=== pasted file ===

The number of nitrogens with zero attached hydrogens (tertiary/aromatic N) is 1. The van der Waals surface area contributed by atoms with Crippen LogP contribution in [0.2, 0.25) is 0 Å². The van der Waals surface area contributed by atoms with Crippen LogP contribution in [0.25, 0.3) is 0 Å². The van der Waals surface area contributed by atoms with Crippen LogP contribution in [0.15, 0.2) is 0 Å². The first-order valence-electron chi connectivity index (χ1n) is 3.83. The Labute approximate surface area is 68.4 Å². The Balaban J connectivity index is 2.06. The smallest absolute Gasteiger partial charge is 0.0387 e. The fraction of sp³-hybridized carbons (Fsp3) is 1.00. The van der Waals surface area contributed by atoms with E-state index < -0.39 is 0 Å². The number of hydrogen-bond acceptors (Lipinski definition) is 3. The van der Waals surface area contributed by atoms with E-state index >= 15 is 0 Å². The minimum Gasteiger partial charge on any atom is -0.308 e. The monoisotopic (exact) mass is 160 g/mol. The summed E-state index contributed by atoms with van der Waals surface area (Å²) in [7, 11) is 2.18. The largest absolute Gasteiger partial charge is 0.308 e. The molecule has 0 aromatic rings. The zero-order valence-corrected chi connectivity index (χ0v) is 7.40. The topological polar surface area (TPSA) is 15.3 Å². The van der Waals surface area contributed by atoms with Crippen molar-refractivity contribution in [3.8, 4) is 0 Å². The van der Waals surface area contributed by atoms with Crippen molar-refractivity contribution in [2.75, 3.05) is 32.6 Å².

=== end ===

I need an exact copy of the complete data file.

The number of nitrogens with zero attached hydrogens (tertiary/aromatic N) is 1. The van der Waals surface area contributed by atoms with Crippen LogP contribution in [0.2, 0.25) is 0 Å². The van der Waals surface area contributed by atoms with Crippen LogP contribution in [0.25, 0.3) is 0 Å². The van der Waals surface area contributed by atoms with Crippen LogP contribution in [0.15, 0.2) is 0 Å². The first-order valence-electron chi connectivity index (χ1n) is 3.83. The Labute approximate surface area is 68.4 Å². The Balaban J connectivity index is 2.06. The smallest absolute Gasteiger partial charge is 0.0387 e. The fraction of sp³-hybridized carbons (Fsp3) is 1.00. The van der Waals surface area contributed by atoms with E-state index < -0.39 is 0 Å². The number of hydrogen-bond acceptors (Lipinski definition) is 3. The van der Waals surface area contributed by atoms with E-state index >= 15 is 0 Å². The minimum Gasteiger partial charge on any atom is -0.308 e. The monoisotopic (exact) mass is 160 g/mol. The summed E-state index contributed by atoms with van der Waals surface area (Å²) in [7, 11) is 2.18. The largest absolute Gasteiger partial charge is 0.308 e. The molecule has 0 aromatic rings. The zero-order valence-corrected chi connectivity index (χ0v) is 7.40. The topological polar surface area (TPSA) is 15.3 Å². The van der Waals surface area contributed by atoms with Crippen molar-refractivity contribution in [3.8, 4) is 0 Å². The van der Waals surface area contributed by atoms with Crippen molar-refractivity contribution in [2.75, 3.05) is 32.6 Å².